Everything you need to know about the hands-free law of Georgia
The Hands-Free Georgia Act, aimed at reducing distracted driving, takes effect Sunday and makes it illegal for drivers to hold their phones or other wireless communications devices.
A new law is trying to get Georgia drivers to make a change.
The Hands-Free Georgia Act, aimed at reducing distracted driving, takes effect today and makes it illegal for drivers to hold their phones or other wireless communications devices.
The law targets those accustomed to reaching for their phone in the car and texting or talking on their devices while driving. Under the law, drivers will also be prohibited from sending any text-based communication, watching or recording video, or scrolling through social media on their phones, though using a phone for GPS will be allowed.
Phone calls will be allowed only if a car is equipped with a hands-free device or Bluetooth. Some exceptions to the law include drivers reporting a crash or those who are parked, not just at a stop light.
The law was introduced in early 2018 after state Rep. John Carson of Marietta noticed Georgia led the nation with the highest increase in auto insurance premiums, said Robert Hydrick, the communications manager with the Georgia Governor’s Office of Highway Safety. He said the reason was the high rate of crashes, fatalities and injuries.
“In 2014 we were at 1,165 (traffic deaths), and in the last two years we’ve been 1,550 approximately, so that’s almost 400 more per year, basically a 33 percent increase in a two-year period in traffic deaths,” Hydrick said. “There are several factors, but one of the biggest is drivers not paying attention on the phone.”
Nationwide, there were 3,450 fatalities tied to distracted driving in 2016, according to the National Highway Traffic Safety Administration. Hydrick said in Georgia, there were 72 deaths where distracted driving was shown to be the cause. That number is likely higher since it’s difficult to prove an accident was caused by distracted driving, Hydrick said.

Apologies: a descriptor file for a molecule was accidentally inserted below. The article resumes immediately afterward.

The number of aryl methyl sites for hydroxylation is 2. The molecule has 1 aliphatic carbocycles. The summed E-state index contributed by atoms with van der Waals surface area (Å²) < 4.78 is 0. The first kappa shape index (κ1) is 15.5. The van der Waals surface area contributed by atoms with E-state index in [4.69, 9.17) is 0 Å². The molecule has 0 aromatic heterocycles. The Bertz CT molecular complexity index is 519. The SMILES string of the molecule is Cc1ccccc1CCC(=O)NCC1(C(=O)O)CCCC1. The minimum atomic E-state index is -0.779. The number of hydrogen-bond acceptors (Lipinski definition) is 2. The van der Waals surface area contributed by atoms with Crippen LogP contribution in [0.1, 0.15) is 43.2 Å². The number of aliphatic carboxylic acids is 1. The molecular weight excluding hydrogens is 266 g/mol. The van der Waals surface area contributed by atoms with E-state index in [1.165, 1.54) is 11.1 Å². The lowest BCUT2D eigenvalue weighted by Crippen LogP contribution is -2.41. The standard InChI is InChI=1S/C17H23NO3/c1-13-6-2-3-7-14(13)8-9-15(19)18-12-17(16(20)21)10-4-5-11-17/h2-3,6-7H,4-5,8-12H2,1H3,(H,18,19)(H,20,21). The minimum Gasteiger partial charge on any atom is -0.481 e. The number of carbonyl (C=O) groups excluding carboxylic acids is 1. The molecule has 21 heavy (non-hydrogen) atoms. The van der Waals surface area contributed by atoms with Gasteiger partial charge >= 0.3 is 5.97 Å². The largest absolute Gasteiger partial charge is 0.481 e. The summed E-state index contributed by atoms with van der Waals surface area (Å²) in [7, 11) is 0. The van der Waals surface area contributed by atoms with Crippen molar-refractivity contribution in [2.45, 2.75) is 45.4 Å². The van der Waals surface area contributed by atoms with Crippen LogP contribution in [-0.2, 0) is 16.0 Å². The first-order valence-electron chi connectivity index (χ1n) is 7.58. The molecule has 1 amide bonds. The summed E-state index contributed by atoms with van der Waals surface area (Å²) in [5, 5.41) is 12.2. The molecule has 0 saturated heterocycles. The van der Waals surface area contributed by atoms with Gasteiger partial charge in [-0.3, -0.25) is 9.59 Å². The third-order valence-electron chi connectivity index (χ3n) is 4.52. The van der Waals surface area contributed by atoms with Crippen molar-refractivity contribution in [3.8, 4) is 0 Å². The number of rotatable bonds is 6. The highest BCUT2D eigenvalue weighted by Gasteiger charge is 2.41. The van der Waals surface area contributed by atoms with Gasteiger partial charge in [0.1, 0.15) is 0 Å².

“If people put their phones down and realize that their only focus when they’re driving should be driving their vehicle, that’s the only thing the matters,” Hydrick said. “Then we can reduce traffic deaths.”
Law enforcement can begin giving citations for breaking the law immediately, though Hydrick said the first few months will be focused on educating drivers on the new law. Fines range from $50 and one point on a license for the first conviction, $100 and two points for the second, and $150 and three points for the third.
“There’s not a grace period, it becomes the law and you need to obey the law not just because it’s the law but because it can help save lives,” Hydrick said. “What we want people to understand is that it’s the law and if they get pulled over it’s up to the discretion of the law enforcement officer and the agency.”
Brett Ardrey, the owner of Outspokin’ Bicycles on Walton Way, said distracted drivers are one of his biggest fears as a cyclist. He said some customers will come in looking for bikes so they can travel in areas that aren’t shared with cars over their worries about distracted drivers.
“Customers come in and they say, ‘I would like to ride my bike but I’m really scared to get on the road because of all the cellphones and all the distractions,’ so that’s been on the top of people’s minds as they come in and look for road bicycles,” Ardrey said.